The three women in this book lived three very different lives, even though they were all from the same family, mother, and two daughters. Each was shaped by circumstances of history, and traumatic events in their lives that isolated them from each other. The mother grew old, the sisters grew up, and they went their separate ways, holding misunderstandings and resentments mingled with familial love and duty.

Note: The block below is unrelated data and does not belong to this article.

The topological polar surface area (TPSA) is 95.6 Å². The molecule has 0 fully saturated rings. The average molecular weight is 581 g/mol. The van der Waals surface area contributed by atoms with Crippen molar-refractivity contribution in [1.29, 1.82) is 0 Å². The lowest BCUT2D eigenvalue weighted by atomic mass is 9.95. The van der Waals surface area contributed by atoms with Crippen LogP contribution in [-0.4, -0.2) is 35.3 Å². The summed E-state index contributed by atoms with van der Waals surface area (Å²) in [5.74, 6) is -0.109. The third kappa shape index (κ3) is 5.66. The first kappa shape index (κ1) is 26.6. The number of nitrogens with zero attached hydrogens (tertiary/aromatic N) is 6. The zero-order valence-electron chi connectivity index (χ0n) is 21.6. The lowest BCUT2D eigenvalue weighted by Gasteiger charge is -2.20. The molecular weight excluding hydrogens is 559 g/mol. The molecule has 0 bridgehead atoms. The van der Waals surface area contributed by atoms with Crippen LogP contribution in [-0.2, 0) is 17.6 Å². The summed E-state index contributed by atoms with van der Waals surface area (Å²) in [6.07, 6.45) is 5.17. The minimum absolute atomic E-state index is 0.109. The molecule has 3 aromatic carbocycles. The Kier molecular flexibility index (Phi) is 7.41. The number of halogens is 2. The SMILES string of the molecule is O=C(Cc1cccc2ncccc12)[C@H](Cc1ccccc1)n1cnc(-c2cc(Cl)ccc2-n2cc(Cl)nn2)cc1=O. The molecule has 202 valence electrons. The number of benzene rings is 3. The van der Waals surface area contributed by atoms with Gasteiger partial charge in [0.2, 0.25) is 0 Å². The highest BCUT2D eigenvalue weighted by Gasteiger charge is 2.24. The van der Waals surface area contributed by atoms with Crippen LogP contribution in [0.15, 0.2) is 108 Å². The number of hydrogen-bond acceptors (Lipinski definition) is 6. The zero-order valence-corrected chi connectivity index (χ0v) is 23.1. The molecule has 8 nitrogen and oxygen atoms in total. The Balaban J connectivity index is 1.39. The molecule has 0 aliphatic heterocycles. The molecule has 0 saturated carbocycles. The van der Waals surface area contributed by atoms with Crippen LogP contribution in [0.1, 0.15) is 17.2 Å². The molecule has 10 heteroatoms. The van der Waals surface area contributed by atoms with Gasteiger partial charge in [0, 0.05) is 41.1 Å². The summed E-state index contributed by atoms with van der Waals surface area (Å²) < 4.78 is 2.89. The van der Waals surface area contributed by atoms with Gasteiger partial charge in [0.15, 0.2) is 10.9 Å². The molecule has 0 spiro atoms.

All this changed when Mary, the eldest daughter invited her mother Fenglan to visit and emigrate to the United States. This event brings the three together, at first awkwardly, almost as strangers. But when her mother reveals a shameful family secret to Mary, she starts to see everything differently about her mother and her father. She started to understand what love and sacrifice meant and how that glue held her parents together and reflecting on the hardships they went through, Mary started to feel closer to her younger sister, instead of always resenting her or controlling her. The book ends kind of slowly, and meanders about, after the major revelations and reconciliations. But it gives us a glimpse of what life was like for the people left in China after the Communist takeover, and the effect it had on those of the lost generation of the Cultural Revolution and their children.